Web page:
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From Ted Mittelstaedt <t...@ipinc.net>
Subject Re: SA on outgoing SMTP
Date Tue, 16 Feb 2010 21:57:25 GMT
It is standard practice in the ISP industry to block outgoing port
25 nowadays on dynamically assigned addresses.

This is not a barrier to your customers using another mailserver
(google, gmail, etc.) because all of those businesses support
Auth-SMTP on the submission port 587.  In fact, nowadays most
require it.

This is only a barrier to your customers who want to operate their
own mailservers.

Since those customers should have static IP addresses, if your
network has any reasonable organization you have a subnet set aside
for static IP addresses, one for dynamics, etc.  You don't block the
statics when your doing this.

If your unwilling to block your dynamics from outbound SMTP then
it is perfectly legitimate for the rest of the Internet to block
you from sending them mail.  This is equivalent to somebody being
told that a home they own is being used by drug dealers to cook
methamphetamines, and the homeowner saying "I can hardly imagine to 
manage the policies of all my renters, and I know they would really 
don't like it", then the community getting together and firebombing
the home one night.

Ted


Alexandre Chapellon wrote:
> I am an ISP with over 50000 users (wich is not that big for an isp)
> permannently connected.
> I can hardly imagine to manage the poilicies of all my customer, and I
> know they would really don't like it.
> What if your ISP told you what you got to do, where to go and to forget
> about your buggy OS your using for years?
> 
> But mostly I agree, a clean network should be the basis.
> 
> Le mardi 16 février 2010 à 12:40 -0800, Ted Mittelstaedt a écrit :
> 
>> I know your not going to want to hear this because your looking
>> for a quick fix, but nothing substitutes for good network design.
>>
>> Your buggy customer network should enforce the following:
>>
>>
>> Direct SMTP transmission (port 25) is filtered so that only
>> machines designated as mailservers are allowed to send outbound
>> mail to port 25, everyone else must use the submission port 587 with
>> SMTP authentication to send mail to one of your mailservers, which
>> then relays this to the rest of the world.
>>
>>
>>
>> I know you don't have this now.  But, you should be enforcing it
>> on new customers and you should adjust all of your self-help
>> documentation so that as customers discard PC's and set new ones
>> up, that they start using auth-SMTP on the submission port.
>>
>> It will take a few years.  And for some time you will wonder why
>> your bothering since it will seem like your only doing all of the
>> extra work of maintaining auth-smtp for a minority of customer.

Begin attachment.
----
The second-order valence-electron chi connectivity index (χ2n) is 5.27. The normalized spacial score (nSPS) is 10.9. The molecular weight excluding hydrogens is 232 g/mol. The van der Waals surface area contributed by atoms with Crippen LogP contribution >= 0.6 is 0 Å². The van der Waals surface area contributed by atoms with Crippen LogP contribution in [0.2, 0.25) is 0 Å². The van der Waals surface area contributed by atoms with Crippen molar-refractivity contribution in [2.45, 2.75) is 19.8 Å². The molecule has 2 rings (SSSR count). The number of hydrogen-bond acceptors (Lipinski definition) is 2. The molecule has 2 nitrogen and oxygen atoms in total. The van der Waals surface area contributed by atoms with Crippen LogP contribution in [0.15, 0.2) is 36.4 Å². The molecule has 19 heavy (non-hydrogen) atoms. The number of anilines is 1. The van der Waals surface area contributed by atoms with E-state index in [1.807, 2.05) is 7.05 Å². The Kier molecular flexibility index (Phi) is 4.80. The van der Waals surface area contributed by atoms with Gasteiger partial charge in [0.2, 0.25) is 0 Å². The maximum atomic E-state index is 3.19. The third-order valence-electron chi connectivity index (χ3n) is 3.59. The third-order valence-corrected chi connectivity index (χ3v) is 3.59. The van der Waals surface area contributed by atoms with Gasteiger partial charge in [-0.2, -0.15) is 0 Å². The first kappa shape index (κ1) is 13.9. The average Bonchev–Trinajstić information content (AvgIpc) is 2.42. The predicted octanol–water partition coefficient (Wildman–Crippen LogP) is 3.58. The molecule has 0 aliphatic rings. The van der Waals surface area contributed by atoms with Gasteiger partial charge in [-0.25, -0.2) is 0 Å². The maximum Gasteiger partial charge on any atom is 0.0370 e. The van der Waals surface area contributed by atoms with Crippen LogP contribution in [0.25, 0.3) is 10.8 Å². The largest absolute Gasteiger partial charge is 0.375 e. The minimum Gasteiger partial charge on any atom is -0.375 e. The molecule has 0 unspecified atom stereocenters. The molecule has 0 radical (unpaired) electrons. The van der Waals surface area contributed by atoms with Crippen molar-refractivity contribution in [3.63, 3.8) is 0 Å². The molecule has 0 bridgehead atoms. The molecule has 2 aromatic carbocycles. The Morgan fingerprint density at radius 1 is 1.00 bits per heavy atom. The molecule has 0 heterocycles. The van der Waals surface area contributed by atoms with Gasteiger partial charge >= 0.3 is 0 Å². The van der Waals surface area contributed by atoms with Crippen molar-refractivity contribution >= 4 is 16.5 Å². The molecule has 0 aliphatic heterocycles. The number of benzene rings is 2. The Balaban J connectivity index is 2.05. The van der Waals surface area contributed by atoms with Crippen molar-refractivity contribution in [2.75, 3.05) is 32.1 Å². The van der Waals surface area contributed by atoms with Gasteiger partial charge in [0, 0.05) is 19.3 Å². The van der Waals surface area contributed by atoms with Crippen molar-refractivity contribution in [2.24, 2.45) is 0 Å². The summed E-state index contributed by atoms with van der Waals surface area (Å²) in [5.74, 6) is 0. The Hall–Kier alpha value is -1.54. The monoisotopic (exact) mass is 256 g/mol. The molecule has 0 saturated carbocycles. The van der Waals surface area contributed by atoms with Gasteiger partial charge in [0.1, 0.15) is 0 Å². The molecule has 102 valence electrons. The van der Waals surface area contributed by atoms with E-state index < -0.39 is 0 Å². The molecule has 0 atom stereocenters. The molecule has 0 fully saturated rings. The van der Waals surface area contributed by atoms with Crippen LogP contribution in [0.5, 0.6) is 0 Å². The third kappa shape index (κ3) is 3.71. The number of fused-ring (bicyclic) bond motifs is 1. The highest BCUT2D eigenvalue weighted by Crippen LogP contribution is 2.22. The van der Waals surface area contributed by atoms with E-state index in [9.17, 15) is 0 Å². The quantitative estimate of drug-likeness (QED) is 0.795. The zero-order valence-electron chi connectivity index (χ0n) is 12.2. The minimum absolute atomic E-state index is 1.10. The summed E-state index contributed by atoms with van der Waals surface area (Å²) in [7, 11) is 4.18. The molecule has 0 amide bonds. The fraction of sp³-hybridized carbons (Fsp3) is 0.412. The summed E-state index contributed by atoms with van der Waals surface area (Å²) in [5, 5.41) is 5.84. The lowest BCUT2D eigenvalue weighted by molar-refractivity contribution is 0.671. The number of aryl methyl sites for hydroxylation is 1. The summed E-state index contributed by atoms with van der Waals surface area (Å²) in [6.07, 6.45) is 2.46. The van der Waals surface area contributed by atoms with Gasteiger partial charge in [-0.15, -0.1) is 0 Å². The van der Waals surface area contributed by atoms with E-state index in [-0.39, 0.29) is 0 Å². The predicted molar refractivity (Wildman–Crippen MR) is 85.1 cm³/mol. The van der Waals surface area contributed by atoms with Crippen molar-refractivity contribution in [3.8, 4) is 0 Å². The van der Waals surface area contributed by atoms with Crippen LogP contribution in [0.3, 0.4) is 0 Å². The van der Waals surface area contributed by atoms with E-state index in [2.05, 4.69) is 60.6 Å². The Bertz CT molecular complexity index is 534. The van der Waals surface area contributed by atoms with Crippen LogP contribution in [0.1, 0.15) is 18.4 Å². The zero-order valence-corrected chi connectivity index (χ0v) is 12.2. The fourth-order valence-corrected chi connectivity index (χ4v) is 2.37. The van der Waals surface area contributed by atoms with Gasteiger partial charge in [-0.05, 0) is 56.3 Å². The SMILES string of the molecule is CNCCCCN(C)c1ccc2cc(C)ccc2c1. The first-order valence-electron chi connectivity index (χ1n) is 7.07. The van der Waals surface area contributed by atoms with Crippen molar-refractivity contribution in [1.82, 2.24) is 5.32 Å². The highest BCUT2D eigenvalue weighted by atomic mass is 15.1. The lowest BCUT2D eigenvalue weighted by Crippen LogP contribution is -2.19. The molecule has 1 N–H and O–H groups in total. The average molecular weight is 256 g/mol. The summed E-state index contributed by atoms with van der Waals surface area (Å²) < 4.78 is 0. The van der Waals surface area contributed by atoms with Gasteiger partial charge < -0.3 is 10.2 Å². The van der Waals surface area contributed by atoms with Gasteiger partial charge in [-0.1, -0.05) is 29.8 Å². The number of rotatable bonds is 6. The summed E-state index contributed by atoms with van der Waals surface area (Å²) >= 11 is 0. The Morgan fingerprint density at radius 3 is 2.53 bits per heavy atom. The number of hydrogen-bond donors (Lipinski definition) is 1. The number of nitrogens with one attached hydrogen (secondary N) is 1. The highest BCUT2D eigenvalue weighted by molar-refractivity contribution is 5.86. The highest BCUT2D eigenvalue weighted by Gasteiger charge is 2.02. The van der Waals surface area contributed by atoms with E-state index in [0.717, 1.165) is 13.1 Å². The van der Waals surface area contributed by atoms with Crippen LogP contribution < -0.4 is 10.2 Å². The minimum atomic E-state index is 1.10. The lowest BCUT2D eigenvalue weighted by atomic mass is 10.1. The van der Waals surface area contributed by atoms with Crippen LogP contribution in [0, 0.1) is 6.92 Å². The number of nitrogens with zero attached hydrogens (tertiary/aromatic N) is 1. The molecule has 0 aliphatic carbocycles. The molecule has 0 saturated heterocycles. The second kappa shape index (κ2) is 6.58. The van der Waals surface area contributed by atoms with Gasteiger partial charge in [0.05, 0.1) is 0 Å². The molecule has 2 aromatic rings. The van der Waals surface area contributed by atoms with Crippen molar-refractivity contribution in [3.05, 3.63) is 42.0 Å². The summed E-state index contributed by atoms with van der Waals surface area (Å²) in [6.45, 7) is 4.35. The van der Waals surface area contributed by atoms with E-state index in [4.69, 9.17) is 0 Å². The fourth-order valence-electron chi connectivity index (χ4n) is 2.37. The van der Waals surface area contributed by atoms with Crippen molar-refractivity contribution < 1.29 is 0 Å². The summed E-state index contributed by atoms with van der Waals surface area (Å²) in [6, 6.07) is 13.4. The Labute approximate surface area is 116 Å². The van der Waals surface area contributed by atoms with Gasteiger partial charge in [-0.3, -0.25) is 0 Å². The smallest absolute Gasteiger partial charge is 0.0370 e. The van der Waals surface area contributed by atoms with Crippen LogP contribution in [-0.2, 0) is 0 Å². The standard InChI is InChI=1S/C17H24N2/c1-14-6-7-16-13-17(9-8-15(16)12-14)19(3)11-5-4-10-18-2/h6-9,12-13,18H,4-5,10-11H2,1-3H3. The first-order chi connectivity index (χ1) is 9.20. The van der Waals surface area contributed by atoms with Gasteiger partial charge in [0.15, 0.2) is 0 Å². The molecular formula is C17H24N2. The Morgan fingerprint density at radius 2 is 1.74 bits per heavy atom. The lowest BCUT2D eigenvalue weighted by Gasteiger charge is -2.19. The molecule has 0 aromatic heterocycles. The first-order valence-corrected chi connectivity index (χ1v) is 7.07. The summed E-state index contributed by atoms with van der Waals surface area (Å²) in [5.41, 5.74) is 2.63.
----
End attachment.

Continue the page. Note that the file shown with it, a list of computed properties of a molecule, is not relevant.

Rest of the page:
>>
>> But the day will come that you will realize the majority of your
>> customers are using smtp-auth.  And every day after that the
>> number of clients sending mail directly to port 25 will continue
>> to dwindle and you will become more and more interested in just
>> chopping the minority off and letting them scream.
>>
>> Ted
>>
>> Alexandre Chapellon wrote:
>>> Hello the list,
>>>
>>> I have a quite buggy customer network, full of zombie PCs that spends
>>> all days sending spam and wasting the whole "reputation" of my networks.
>>> As a result it sometimes become quite hard to delivers queues for
>>> specific domains such as Yahoo!'s hosted ones. Indeed they have some
>>> temp fail (blacklist) mechanism that forbid my servers to send messages
>>> to them during hours.
>>> Taht's why I would like to setup some ougoing filtering to avoid sending
>>> too much spam through my mail relays. I think SA can help me in doing
>>> so, but I know too it's not really intented to work this way. I guess SA
>>> expects to work on MX hosts more than on smtp relays.
>>>
>>> My prerequisites are mainly:
>>>     - STOP as much spam as possible at SMTP time (before queuing)
>>>     - Have NO (or very few) false positives cause I could not manage
>>> telling thousands of users that they should *always_have_a_subject*,
>>> *shouldn't_write_the_subject_in_CAPS* or anything else.
>>>
>>> Further more I can't rely on RBL because a lot of my dyn IP address are
>>> regularily listed on different blacklist.
>>>
>>> Does anyone have already setup something like that and what specific
>>> config/tools/plugin could be usefull for me.
>>> If some one already done it.... does he/she have any statistics about
>>> the efficiency of this setup.
>>>
>>> Best regards.
>>>
> 
> 
> 


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